The Rev. Ciera Bates-Chamberlain, the head of Live Free Illinois advocated for the state to spend federal COVID relief dollars on anti-violence efforts. She said she’s grateful the money is getting out to community organizations, but wishes it was happening faster.
“Ideally, it would have been awesome if a lot of this money was available prior to summertime in Illinois, when we know that there’s gonna be an uptick in violence,” Bates-Chamberlain said.
She said her group and others like it are affording “grace” to state leaders “understanding that this is new, they’re trying to put together their strategies and systems.”
“But when there’s the urgency related to actually saving lives, I mean, of course, we will say we would have liked for the money to be out sooner,” Bates-Chamberlain said.
Illinois Department of Human Services Secretary Grace Hou said in addition to the grants to violence prevention organizations, her agency also committed millions to youth development and other areas meant to aid in reducing gun violence. For the state’s fiscal year that ended last month, Hou said they got $76 million out the door, out of $84 million committed.
Hou said in the world of public funding, that is “absolutely” a good ratio of dollars committed to dollars sent out.
‘So far it’s working’
On the Thursday evening before the Fourth of July weekend, a big inflatable slide was set up on the former site of the Rockwell Gardens public housing complex. The slide was the center of an event in a park near West Jackson Blvd. and South Rockwell Street featuring hot dogs, games of spades and blaring music.
Sirenzo Strong, an anti-violence worker for Garfield Park-based Breakthrough Urban Ministries, said the “Light the Night” event was intended to give the neighborhood kids and adults a safe place to play. It was also a chance to swarm the sometimes tense area with anti-violence workers like Strong, who grew up on the West Side.
“Trying to keep the peace, trying to [convince people to] put the guns down. And so far it’s working,” Strong said as he walked through the crowd, head on a swivel.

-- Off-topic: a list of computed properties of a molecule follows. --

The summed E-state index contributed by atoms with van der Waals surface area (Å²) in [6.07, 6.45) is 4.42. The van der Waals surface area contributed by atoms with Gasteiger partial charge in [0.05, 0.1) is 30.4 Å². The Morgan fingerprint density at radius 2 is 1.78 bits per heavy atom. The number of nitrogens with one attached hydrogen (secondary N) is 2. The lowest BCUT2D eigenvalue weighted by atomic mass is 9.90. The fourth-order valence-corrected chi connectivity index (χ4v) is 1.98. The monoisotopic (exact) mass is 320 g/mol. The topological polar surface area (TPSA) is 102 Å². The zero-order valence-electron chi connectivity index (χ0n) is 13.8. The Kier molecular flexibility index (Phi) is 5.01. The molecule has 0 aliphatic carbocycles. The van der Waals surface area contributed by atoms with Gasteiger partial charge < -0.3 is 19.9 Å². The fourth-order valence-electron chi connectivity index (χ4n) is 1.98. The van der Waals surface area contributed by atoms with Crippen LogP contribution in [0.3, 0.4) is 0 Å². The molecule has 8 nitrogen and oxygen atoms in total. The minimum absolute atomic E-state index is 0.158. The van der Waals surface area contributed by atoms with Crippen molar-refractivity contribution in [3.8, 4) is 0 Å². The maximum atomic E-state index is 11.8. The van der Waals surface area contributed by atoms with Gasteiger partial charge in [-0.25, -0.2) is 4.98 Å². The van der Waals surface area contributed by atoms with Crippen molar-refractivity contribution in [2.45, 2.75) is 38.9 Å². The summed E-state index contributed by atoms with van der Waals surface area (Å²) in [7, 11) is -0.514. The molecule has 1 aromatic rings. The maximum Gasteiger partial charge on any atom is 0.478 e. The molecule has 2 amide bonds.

It was a beautiful, relaxed night, but Strong said this location is a major point of focus for his violence prevention organization because people with connections to the former housing complex return to their old neighborhood and fights can get ignited.
City data show seven shootings in the area so far this year. That’s not a particularly high number for the West Side, but bad relative to the low population. And Strong said disputes between different groups that congregate around the park can end up leading to shootings elsewhere on the West Side.
“This is a real hotspot, because if something happens down here, it messes up the whole summer,” Strong said. “Because this is like the place where everybody hangs and congregates. Everybody knows each other and then it’s like, it’s … three different organizations that are around and when something happens, it can go haywire and go through the whole city.”
Breakthrough, where Strong works, is another organization that got some of the funding in June. To workers like Strong, every night at work has incredibly high-stakes, even if they aren’t immediately clear to an outside observer.
Tonya Reed works at Breakthrough too and was at the June 30 event as well. She said in a prior year a Light the Night party at the park had been ended by a shootout. No one was hit, she said, because they “had the angels protecting us.” Reed said that shooting might have dissuaded other group’s from coming back. But they knew how important it was to maintain a peaceful presence at the park.
“We just want to be a blessing to the neighborhood and just bring down the violence,” Reed said.
She said she’s grateful for the public dollars helping to make that happen.